This blog is all about living your best life and reducing waste wherever you can. We’re all about frugality and sustainability. We abhor the excessive consumption of single use plastics as much as we abhor the waste of food in an era where so many go hungry. However, there’s another form of waste which we should all be aware of and that’s wasting money. And the sad truth is that many of us are unfortunately adept at this activity. That’s not an admonition. It’s a natural consequence of living in a culture that treats shopping as a lifestyle activity.
All too often we pack ourselves into busy shopping centres on a Saturday afternoon rather than take a long stroll in the park, see a National Trust heritage site or visit a museum or gallery. In a capitalist society we’ve been conditioned to believe that our free time should be spent, well, consuming. The net result is that we come home with bags and bags of stuff which we may seem completely enamoured with but will, after a while, simply become more clutter. It’s okay to admit it, we all find ourselves buying things that wind up being a waste of money with little real benefit to our homes, our own wellbeing or the welfare of our planet.
That is not, however, to say that frugality means never buying anything. It simply means weighing the relative benefits of every potential purchase carefully and suppressing that little voice that pushes us to impulse buy. There are, however, some things which are always a good investment for you, for your home and for the planet. Purchases which are neither impulsive nor frivolous but can bring more benefits than a handful of magic beans. These include…
Each of us can do a huge amount to offset the damage we do to our land and our oceans by saying “no more” to non-recyclable single use plastics. These are one of the biggest ecological problems we face and yet it’s one of the easiest things to do something about. If we keep on using them at the rate we do, experts predict that there will be more plastic than fish in the ocean by 2050. When these plastics get into our seas they leach harmful chemical compounds which can prove fatal to plants, fish and birdlife as well as sea mammals like whales.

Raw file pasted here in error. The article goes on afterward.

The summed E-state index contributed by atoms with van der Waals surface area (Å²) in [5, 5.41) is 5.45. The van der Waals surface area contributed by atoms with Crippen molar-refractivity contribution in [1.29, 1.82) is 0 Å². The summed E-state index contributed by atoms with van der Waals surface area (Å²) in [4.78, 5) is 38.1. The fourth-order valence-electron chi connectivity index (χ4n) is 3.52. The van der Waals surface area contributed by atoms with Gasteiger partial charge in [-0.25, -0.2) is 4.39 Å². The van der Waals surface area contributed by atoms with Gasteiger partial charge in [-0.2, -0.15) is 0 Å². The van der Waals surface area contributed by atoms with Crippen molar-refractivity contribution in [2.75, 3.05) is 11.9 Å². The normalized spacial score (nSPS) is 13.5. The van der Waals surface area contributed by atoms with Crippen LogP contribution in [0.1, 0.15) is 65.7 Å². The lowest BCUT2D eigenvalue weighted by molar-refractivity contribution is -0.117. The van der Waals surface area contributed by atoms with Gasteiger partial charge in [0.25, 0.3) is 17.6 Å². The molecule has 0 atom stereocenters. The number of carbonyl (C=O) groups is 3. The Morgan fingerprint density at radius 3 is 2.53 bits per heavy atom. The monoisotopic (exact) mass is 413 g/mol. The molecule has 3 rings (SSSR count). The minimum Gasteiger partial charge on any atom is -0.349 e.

Thus, anything reusable (and non-plastic) is an inexpensive but extremely beneficial investment for you and your household. These can save you a few pence every day which add up to a substantial amount by the end of the year… But the savings they will make to the world around you can be incalculable, especially when others see your example and learn the impact that such a simple consumer choice can have on our planet.
Great reusable items for any household include;
- Lunch boxes
- Reusable cutlery like knives, forks and sporks
- Stainless steel straws
- Shopping / grocery bags
- A long-lasting toothbrush with detachable heads
- Reusable sanitary napkins (these can save you an absolute fortune and help rid our seas of nasty chemicals)
- Reusable nappies (as above)
- Water bottles (there are untold billions of plastic beverage bottles in our oceans right now).
- Rechargeable batteries
- Reusable coffee filters
- Loose tea infusers (no more clogging our oceans with tea bags)
As you can see there are a plethora of ways in which you can rid your life of disposable products. None of them represents a big investment in terms of monetary cost, but they can all help to make a tangible difference if we all commit to buying and using them.